Marshall Project Originals
In Ohio, Losing Your License Is Easy. Getting It Back Is Complicated.
Here’s everything you need to know about the time-consuming — and expensive — process.
When Police Kill and Use Victims’ Rights Laws to Stay Anonymous
The shooting of an Ohio pregnant woman is the latest case of police using Marsy’s Law to shield officers.
“It’s Crushing”: The Lasting Trauma of the Exonerated
Proving your innocence is only part of the battle to put your life back together.
A State-By-State Look at 15 Months of Coronavirus in Prisons
The Marshall Project and The Associated Press collected data on COVID-19 infections in state and federal prisons every week. See how the virus affected correctional facilities near you.
How We Survived COVID-19 In Prison
At the start of the pandemic, we asked four incarcerated people to chronicle daily life with the coronavirus. Here, they reveal what they witnessed and how they coped with the chaos, fear, isolation and deaths.
Six Years After Tamir Rice, Cleveland Makes New Rules About Policing Kids
Critics say a new policy for police encounters with children doesn’t go far enough.
What 120 Executions Tell Us About Criminal Justice in America
The Marshall Project tracked every execution in America for more than five years. For condemned people, the path to death grew longer, more winding and erratic.
The National Guard Is Using Force on Prisoners After Little Training
Ohio guard members patrolling inside prisons trained for a fraction of the 5 weeks required of correction officers.
What COVID-19 Prison Outbreaks Could Teach Us About Herd Immunity
Prisons turn out to be a key place to study how coronavirus spreads and how immunity to it works.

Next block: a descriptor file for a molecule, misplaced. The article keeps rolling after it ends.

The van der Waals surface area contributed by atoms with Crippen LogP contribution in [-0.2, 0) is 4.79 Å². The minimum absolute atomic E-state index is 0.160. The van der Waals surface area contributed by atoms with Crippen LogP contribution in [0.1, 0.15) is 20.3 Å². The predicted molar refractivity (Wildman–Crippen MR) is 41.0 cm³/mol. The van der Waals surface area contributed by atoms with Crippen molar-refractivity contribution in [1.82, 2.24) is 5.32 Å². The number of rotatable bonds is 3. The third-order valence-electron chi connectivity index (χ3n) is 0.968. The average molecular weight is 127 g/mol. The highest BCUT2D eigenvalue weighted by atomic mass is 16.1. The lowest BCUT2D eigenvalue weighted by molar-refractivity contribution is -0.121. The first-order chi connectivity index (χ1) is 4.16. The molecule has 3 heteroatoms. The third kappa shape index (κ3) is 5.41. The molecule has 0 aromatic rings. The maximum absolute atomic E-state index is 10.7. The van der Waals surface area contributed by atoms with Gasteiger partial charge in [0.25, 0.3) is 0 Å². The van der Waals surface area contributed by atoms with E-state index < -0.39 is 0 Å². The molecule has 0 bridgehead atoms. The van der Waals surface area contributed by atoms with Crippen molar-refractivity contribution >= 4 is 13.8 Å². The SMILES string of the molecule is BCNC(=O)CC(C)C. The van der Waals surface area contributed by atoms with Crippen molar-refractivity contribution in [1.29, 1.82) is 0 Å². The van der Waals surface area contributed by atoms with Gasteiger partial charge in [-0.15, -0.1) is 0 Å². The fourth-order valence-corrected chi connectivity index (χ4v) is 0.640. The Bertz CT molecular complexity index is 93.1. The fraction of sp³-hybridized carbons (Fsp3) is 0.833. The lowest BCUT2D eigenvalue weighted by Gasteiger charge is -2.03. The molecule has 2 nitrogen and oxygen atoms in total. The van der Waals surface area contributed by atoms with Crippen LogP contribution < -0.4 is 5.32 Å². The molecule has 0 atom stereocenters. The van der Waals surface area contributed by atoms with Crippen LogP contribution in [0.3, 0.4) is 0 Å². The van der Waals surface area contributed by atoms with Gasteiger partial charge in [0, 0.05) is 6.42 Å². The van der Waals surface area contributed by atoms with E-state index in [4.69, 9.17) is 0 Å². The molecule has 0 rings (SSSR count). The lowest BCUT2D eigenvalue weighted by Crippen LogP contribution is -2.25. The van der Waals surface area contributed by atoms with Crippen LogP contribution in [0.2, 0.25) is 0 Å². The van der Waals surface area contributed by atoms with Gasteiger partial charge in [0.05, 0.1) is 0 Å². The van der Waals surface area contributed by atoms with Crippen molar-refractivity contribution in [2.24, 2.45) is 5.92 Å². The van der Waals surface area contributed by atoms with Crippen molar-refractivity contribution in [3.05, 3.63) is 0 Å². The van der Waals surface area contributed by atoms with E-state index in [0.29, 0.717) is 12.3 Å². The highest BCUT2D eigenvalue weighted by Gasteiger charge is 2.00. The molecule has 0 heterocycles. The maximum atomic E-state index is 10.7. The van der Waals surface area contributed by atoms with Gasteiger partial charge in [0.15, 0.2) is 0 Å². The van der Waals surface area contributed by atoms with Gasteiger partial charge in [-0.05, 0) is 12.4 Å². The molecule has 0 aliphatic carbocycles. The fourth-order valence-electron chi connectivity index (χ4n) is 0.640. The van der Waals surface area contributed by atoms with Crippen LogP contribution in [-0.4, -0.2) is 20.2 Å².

These Prisons Are Doing Mass Testing For COVID-19—And Finding Mass Infections
Health experts say not testing staff could be a blind spot.
Tracking the Spread of Coronavirus in Prisons
A new Marshall Project effort has collected data on the prevalence of COVID-19 among prisoners and prison staff. Here's what we know after one month of reporting.
How Coronavirus is Disrupting the Death Penalty
Colorado abolished capital punishment. But COVID-19 is pausing it everywhere else.
The Victims Who Don’t Count
Seven states won’t give victim aid to people with criminal histories. The policies fall hardest on black families.
Meet the Full-Service Social Media Secretary for Prisoners
How Renea Royster gives prisoners access to the digital world.
Can the Troubled Cleveland Police Handle a Volatile Republican Convention?
Operating under federal oversight, officers will be scrutinized for how they use force.
Should Hard-line Prosecutors Be Nervous?
After voters oust two prosecutors for failing to hold police accountable, maybe.
The Secret Hints for Winning Parole
Brush your teeth, sit up straight, and prepare for disappointment.
Ohio Gets a Third Chance to Kill Michael Keenan
A case so messy one judge says it’s an argument for abolishing the death penalty.
The Possibly Coerced Confession at the Heart of the Bite Mark Case
Re-assessing a videotaped interrogation.